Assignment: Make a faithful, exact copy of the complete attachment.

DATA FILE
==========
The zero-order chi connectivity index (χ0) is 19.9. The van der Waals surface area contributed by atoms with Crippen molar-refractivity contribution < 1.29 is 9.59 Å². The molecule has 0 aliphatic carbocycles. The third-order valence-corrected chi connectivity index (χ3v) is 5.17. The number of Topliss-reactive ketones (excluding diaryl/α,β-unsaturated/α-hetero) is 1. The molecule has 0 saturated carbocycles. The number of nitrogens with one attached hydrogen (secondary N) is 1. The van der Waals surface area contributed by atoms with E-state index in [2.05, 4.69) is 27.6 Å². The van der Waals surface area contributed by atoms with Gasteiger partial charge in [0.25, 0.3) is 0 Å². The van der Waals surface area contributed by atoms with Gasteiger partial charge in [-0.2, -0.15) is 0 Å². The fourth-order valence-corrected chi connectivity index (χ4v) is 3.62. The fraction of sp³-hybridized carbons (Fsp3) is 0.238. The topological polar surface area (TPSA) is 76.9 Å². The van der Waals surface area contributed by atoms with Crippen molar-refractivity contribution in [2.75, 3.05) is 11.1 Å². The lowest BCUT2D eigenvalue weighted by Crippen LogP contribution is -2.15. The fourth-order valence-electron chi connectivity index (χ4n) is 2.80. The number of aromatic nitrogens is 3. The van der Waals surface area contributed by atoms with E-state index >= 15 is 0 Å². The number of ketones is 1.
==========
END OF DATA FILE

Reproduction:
The zero-order chi connectivity index (χ0) is 19.9. The van der Waals surface area contributed by atoms with Crippen molar-refractivity contribution < 1.29 is 9.59 Å². The molecule has 0 aliphatic carbocycles. The third-order valence-corrected chi connectivity index (χ3v) is 5.17. The number of Topliss-reactive ketones (excluding diaryl/α,β-unsaturated/α-hetero) is 1. The molecule has 0 saturated carbocycles. The number of nitrogens with one attached hydrogen (secondary N) is 1. The van der Waals surface area contributed by atoms with E-state index in [2.05, 4.69) is 27.6 Å². The van der Waals surface area contributed by atoms with Gasteiger partial charge in [0.25, 0.3) is 0 Å². The van der Waals surface area contributed by atoms with Gasteiger partial charge in [-0.2, -0.15) is 0 Å². The fourth-order valence-corrected chi connectivity index (χ4v) is 3.62. The fraction of sp³-hybridized carbons (Fsp3) is 0.238. The topological polar surface area (TPSA) is 76.9 Å². The van der Waals surface area contributed by atoms with Crippen molar-refractivity contribution in [2.75, 3.05) is 11.1 Å². The lowest BCUT2D eigenvalue weighted by Crippen LogP contribution is -2.15. The fourth-order valence-electron chi connectivity index (χ4n) is 2.80. The number of aromatic nitrogens is 3. The van der Waals surface area contributed by atoms with E-state index >= 15 is 0 Å². The number of ketones is 1.